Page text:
Paul McCartney among 9 Wolf Prize recipients

Honorees in music, sciences slated to accept awards at Knesset in May

By
February 12, 2018 17:00
3 minute read.
British musician Paul McCartney performs during the "One on One" tour concert in Brazil

British musician Paul McCartney performs during the "One on One" tour concert in Porto Alegre, Brazil. (photo credit: REUTERS)

 
X

Dear Reader,
As you can imagine, more people are reading The Jerusalem Post than ever before. Nevertheless, traditional business models are no longer sustainable and high-quality publications, like ours, are being forced to look for new ways to keep going. Unlike many other news organizations, we have not put up a paywall. We want to keep our journalism open and accessible and be able to keep providing you with news and analyses from the frontlines of Israel, the Middle East and the Jewish World.

As one of our loyal readers, we ask you to be our partner.

For $5 a month you will receive access to the following:

  • A user experience almost completely free of ads
  • Access to our Premium Section
  • Content from the award-winning Jerusalem Report and our monthly magazine to learn Hebrew - Ivrit
  • A brand new ePaper featuring the daily newspaper as it appears in print in Israel

Help us grow and continue telling Israel’s story to the world.

Thank you,

Ronit Hasin-Hochman, CEO, Jerusalem Post Group
Yaakov Katz, Editor-in-Chief

UPGRADE YOUR JPOST EXPERIENCE FOR 5$ PER MONTH Show me later

The Israeli Wolf Prize will be awarded at the end of May to nine laureates in the fields of music and science, including legendary British rocker Sir Paul McCartney.

The Wolf Foundation announced on Monday that it selected McCartney – who will share the prize with conductor Adam Fischer – for being “one of the greatest songwriters of all time.” McCartney’s songs, the prize jury noted, “will be sung and savored as long as there are human beings to lift up their voices.”

Be the first to know - Join our Facebook page.


The nine laureates – in the fields of music, agriculture, physics, chemistry and mathematics – are invited to a special ceremony at the Knesset hosted by President Reuven Rivlin at the end of May.

Until now, McCartney’s only appearance in Israel was in 2008, when he performed for a near-capacity crowd of 50,000 at Yarkon Park in Tel Aviv. During his stay, the former Beatles member also visited the Edward Said National Conservatory of Music in Beit Sahur east of Bethlehem and met with representatives of the NGO OneVoice. At the meeting, McCartney said: “I’m not a politician – I just want to bring a message of peace.”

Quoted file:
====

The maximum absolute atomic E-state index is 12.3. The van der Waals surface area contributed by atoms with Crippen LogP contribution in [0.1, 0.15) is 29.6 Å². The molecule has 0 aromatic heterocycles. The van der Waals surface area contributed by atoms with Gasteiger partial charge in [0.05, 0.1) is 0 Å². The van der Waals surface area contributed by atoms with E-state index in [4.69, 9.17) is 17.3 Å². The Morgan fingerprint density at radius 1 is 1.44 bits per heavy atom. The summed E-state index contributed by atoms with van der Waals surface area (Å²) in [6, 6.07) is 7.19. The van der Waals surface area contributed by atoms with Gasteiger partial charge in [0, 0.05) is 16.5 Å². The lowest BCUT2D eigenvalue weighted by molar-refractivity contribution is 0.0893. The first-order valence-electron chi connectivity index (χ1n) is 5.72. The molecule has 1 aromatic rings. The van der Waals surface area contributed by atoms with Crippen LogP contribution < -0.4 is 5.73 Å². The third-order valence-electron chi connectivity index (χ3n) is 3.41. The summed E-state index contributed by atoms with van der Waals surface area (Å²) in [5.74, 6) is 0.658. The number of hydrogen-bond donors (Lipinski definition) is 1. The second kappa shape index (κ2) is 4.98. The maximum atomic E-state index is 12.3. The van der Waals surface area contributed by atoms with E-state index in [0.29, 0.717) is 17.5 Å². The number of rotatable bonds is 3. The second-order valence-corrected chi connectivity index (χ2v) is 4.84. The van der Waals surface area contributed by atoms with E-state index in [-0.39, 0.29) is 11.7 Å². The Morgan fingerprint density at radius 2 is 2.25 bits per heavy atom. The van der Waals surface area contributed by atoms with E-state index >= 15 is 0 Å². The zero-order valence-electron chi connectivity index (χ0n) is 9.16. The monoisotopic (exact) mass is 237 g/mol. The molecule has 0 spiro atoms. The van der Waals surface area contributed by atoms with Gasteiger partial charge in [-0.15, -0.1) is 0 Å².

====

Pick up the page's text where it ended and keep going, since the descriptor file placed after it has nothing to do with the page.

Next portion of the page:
Fischer, who will split the $100,000 prize with McCartney, is recognized for his work as conductor of the Vienna State Opera, the Dusseldorf Symphony, the Danish National Chamber Orchestra, the Austro-Hungarian Haydn Orchestra and many others, as well as for his political activism.

The prize in agriculture – the only 2018 honor not divided between two people – will be awarded to Prof. Gene Robinson of the University of Illinois at Urbana-Champagne for his work with honeybees.

The 2018 prize in chemistry will be given to Omar Yaghi, a Jordanian American who works in metal-organic frameworks at the University of California, Berkeley, and the University of Tokyo’s Makoto Fujita, for his contributions to metal-guided synthesis.

JPOST VIDEOS THAT MIGHT INTEREST YOU:


Charles H. Bennett and Gilles Brassard will share the prize in physics this year for their collaborative work in the “rapidly expanding field of quantum information science,” according to the foundation. Bennett is based at the IBM Research Center in Yorktown Heights, New York, while Brassard works at the University of Montreal.

The mathematics prize this year will be shared by two professors from the University of Chicago, Alexander Beilinson and Vladimir Drinfeld, whose work has made significant progress “at the interface of geometry and mathematical physics.”

The Wolf Prize has been awarded since 1978 by The Wolf Foundation, which was established in 1975 with a $10 million endowment from the Wolf family. While it is a private, non-profit NGO, its activities are overseen by the State Comptroller, and the culture minister acts as chairman of its council.

The awardees were announced Monday by Rivlin, previous laureate and Nobel Prize winner Dan Shechtman, and Wolf Foundation CEO Reut Inon Berman.

The foundation said all of the laureates are “expected to arrive in Israel” in May for the ceremony and other related events. The foundation could not confirm the participation of McCartney, but told The Jerusalem Post on Monday that those close to him who were notified of the award, “said he would see it as a big compliment, and he would be exceptionally grateful.”

Previous recipients of the Wolf Prize in music include conductor Zubin Mehta, violinist Isaac Stern and pianist Daniel Barenboim. The prize has never gone to an icon of pop culture like McCartney.

In a 2008 interview with the Post’s David Horovitz ahead of his Tel Aviv show, McCartney touted fellow musicians like Bono and Bob Geldof, who spearheaded relief and charity movements.

“There are lots of people who are trying to focus on helping. So I’m optimistic... I think the human race is a pretty amazing thing. I think the human spirit is a great thing. So I have faith that things will work out well.”

David Brinn contributed to this report.

Join Jerusalem Post Premium Plus now for just $5 and upgrade your experience with an ads-free website and exclusive content. Click here>>

Related Content

November 18, 2018
‘We were kidnapped by El Al’ say passengers on horror flight from New York

By JEREMY SHARON